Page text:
At The Cutting Edge—Rigless Subsea Production Well Abandonment (Page 1 of 3) By Article provided by Well Ops, 1 Sep 2009

Southeast Asia's first rigless subsea production well abandonment has been completed using a specially engineered riserless tooling system. Well Ops Southeast Asia successfully abandoned four subsea production wells in the Elang-Kakatua field by deploying a suite of proprietary equipment and specially engineered, project-specific tooling from a monohull work vessel.

Located in 100 m water depth, the Elang-Kakatua field comprises four subsea production wells tied back to the Modec Venture floating production, storage and offloading (FPSO) vessel.

The wells were completed in 1998 with conventional tubing strings and were fitted with early generation Cameron Spool Trees. With the field decommissioned in July 2007, Well Ops was contracted by the operator, ConocoPhillips, to abandon the subsea wells.

Focusing on lightweight well intervention, using open-water running tools from a standard vessel, Well Ops avoided the high costs and long lead times often associated with using a rig. Saving up to 30% of the cost of a conventional abandonment campaign, Well Ops managed the project in three stages, with the well abandonment operation for each well completed in eight days.

"Drilling rigs are traditionally used for subsea well abandonments, but they have limitations. They're expensive, require high numbers of personnel and can stretch a project timeline out significantly," said Rob Jones, Wells Ops Senior Project Manager..

"And then there are the environmental and safety risks associated with using explosives for severing wells.

"We wanted to have a better solution for our clients, which is why we've developed a complete suite of abandonment and intervention tools that can be deployed from a standard work vessel."

With around 3,800 flowing subsea wells around the world, and many more that have been plugged but not yet abandoned, safe and effective abandonment is a growing concern.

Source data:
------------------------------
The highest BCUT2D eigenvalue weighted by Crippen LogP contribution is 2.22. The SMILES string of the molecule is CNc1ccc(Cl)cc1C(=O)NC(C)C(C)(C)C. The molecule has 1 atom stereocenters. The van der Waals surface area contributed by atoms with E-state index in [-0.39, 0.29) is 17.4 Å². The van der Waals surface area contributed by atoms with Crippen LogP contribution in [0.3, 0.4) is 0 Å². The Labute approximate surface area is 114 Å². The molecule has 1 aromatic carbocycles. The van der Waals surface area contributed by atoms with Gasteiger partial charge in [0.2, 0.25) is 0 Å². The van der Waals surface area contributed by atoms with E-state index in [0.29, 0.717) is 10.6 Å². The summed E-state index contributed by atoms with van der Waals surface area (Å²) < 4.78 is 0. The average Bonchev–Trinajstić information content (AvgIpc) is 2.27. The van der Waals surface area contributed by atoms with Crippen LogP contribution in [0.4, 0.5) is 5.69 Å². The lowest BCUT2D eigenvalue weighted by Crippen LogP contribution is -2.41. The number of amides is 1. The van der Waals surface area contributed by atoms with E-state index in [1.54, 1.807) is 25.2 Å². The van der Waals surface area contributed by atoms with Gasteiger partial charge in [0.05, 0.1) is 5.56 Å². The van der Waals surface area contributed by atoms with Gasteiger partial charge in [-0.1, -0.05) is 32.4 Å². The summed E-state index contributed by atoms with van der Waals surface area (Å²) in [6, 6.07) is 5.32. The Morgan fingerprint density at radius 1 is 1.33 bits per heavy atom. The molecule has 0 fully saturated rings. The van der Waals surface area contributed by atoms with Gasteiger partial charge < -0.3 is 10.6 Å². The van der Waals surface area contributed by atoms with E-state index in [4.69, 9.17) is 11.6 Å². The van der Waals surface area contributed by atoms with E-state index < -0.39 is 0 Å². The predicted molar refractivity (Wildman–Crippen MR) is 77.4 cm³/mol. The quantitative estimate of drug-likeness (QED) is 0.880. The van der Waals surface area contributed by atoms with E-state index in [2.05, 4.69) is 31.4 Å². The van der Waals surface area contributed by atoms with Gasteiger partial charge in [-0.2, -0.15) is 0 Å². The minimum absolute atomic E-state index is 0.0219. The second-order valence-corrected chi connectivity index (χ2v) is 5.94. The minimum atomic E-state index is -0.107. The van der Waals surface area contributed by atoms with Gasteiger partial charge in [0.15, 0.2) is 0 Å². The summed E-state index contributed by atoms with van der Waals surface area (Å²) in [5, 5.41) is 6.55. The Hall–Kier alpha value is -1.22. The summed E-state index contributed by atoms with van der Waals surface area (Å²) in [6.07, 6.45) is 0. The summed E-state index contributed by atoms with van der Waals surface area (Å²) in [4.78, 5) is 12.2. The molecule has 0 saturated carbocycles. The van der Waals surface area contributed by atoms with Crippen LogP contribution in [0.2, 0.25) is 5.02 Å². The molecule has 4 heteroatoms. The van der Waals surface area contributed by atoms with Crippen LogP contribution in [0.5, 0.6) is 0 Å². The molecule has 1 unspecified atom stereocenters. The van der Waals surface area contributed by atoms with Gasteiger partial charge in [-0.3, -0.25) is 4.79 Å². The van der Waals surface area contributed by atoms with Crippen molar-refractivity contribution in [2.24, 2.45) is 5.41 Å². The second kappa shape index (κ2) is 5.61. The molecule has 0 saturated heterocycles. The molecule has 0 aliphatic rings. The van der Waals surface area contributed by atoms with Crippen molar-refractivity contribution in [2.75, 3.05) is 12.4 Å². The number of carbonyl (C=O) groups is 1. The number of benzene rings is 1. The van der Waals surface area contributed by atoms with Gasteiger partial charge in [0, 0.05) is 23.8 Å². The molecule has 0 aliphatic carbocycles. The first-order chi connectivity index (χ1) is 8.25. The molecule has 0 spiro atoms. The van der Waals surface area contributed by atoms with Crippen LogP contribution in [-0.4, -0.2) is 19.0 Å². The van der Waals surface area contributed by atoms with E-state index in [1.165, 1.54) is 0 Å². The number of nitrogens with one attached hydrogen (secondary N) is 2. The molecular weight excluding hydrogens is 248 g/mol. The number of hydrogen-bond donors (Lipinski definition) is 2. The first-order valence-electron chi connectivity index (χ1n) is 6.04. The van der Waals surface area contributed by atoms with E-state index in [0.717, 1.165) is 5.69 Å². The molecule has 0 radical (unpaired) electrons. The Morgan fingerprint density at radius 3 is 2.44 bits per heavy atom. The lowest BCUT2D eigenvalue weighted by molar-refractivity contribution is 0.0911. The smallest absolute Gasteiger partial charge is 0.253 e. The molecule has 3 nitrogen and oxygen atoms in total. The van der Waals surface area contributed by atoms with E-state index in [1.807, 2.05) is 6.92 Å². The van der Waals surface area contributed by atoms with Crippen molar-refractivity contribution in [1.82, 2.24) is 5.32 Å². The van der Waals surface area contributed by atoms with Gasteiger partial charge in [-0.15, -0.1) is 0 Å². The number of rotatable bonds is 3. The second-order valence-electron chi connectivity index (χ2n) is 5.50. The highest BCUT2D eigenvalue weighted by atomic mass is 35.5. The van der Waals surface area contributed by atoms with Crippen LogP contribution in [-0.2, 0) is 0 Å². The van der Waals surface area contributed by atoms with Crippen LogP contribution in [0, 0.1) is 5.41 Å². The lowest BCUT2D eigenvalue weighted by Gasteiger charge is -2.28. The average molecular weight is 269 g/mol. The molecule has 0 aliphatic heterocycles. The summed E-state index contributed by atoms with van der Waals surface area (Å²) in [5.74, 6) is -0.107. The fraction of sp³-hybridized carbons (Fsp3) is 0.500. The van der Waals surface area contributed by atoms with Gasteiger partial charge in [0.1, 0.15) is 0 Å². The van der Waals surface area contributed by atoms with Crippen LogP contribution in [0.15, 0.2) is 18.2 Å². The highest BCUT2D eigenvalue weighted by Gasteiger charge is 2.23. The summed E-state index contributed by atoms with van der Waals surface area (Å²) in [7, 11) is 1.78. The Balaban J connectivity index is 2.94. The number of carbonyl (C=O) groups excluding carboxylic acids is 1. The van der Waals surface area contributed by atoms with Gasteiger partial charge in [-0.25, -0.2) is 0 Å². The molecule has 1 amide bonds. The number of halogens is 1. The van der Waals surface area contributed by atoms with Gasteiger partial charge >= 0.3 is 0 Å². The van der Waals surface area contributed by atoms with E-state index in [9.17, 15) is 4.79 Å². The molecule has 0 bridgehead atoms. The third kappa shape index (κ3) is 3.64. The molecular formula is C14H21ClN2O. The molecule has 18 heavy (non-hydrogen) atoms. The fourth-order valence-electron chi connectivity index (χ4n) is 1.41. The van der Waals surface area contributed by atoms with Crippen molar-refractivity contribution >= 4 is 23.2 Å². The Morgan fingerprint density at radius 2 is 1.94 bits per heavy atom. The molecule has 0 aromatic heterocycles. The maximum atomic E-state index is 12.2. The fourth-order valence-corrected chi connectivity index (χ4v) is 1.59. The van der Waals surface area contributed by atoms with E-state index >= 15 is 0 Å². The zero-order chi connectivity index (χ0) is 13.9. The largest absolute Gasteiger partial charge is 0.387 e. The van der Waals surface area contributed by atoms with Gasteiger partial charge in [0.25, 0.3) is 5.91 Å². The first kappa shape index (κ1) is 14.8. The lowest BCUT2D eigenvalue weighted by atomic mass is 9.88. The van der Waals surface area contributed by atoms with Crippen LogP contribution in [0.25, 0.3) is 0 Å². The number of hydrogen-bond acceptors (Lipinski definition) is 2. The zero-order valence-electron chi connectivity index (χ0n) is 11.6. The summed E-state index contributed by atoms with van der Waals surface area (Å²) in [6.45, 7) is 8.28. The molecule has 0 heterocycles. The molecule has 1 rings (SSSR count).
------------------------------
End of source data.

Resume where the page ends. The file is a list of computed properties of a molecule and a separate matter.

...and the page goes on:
Well Ops' lightweight subsea abandonment system includes purpose-built rigless tooling technologies that are used in conjunction with a unique onboard deployment system. This enables all intervention and abandonment work to be carried out without the use of a rig or riser.

A key component of the rigless abandonment system is a patented wellhead removal tool using an entrained-grit, water-jet cutting system. With the ability to sever multi-casing wellheads and cut jacket piles and caissons, the AXE cutting tool uses medium pressures of 10,000 to 15,000 psi. AXE is capable of entering and cutting wellheads with 7" casing, and severing through 7", 9?", 13?", 20" and 30" in a single-pass cut.

Well Ops' proprietary cement injection tool was also used on the Elang-Kakatua field. Designed specifically to perforate the production casing, the cement injection tool monitors and controls the annular pressure and sets a cement plug in the casing itself.

"Our technology eliminates the need for explosives or a wireline perforating system, and by operating hydraulically from the surface, we can run equipment into the well using a hang-off tool and lifting wires," said Jones.

"We've developed the system so we can combine perforating, pressure monitoring and cement plugging tasks in a single deployment, which is cost-effective and faster than traditional cementing techniques."

Well abandonment in three steps

The rigless well abandonment at the Elang-Kakatua field was completed in three steps:

  1. Flushing the flowline and well kill from the FPSO;
  2. Disconnecting the flowline and terminating the Christmas Tree (XT) production and annulus flange from the dynamically positioned work vessel; and
  3. Cementing, recovering the XT, and severing and recovering the wellhead.

"The first step was to mobilise our well kill pump skid onto the Modec Venture, then all four production wells were flushed and killed with seawater and brine so that the flow lines could be disconnected," said Jones.